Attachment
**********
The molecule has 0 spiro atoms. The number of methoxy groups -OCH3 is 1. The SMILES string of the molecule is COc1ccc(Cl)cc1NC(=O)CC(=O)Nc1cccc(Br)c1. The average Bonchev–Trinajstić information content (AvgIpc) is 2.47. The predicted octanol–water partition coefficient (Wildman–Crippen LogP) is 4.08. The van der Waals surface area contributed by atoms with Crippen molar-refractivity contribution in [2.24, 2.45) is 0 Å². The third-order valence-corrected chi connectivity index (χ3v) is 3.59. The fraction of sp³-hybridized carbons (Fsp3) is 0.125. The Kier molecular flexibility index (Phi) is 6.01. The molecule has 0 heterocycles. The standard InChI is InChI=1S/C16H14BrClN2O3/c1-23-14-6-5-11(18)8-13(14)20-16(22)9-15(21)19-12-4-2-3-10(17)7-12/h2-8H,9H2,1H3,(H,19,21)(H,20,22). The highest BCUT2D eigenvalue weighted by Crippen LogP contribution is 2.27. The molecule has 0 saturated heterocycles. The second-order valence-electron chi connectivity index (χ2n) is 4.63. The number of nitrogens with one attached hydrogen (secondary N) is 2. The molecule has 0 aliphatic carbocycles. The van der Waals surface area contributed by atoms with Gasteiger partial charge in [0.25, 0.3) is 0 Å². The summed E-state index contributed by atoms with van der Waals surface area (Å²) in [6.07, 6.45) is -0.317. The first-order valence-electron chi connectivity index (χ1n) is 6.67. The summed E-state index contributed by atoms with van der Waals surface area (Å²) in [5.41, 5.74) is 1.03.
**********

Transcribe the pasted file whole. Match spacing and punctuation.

The molecule has 0 spiro atoms. The number of methoxy groups -OCH3 is 1. The SMILES string of the molecule is COc1ccc(Cl)cc1NC(=O)CC(=O)Nc1cccc(Br)c1. The average Bonchev–Trinajstić information content (AvgIpc) is 2.47. The predicted octanol–water partition coefficient (Wildman–Crippen LogP) is 4.08. The van der Waals surface area contributed by atoms with Crippen molar-refractivity contribution in [2.24, 2.45) is 0 Å². The third-order valence-corrected chi connectivity index (χ3v) is 3.59. The fraction of sp³-hybridized carbons (Fsp3) is 0.125. The Kier molecular flexibility index (Phi) is 6.01. The molecule has 0 heterocycles. The standard InChI is InChI=1S/C16H14BrClN2O3/c1-23-14-6-5-11(18)8-13(14)20-16(22)9-15(21)19-12-4-2-3-10(17)7-12/h2-8H,9H2,1H3,(H,19,21)(H,20,22). The highest BCUT2D eigenvalue weighted by Crippen LogP contribution is 2.27. The molecule has 0 saturated heterocycles. The second-order valence-electron chi connectivity index (χ2n) is 4.63. The number of nitrogens with one attached hydrogen (secondary N) is 2. The molecule has 0 aliphatic carbocycles. The van der Waals surface area contributed by atoms with Gasteiger partial charge in [0.25, 0.3) is 0 Å². The summed E-state index contributed by atoms with van der Waals surface area (Å²) in [6.07, 6.45) is -0.317. The first-order valence-electron chi connectivity index (χ1n) is 6.67. The summed E-state index contributed by atoms with van der Waals surface area (Å²) in [5.41, 5.74) is 1.03.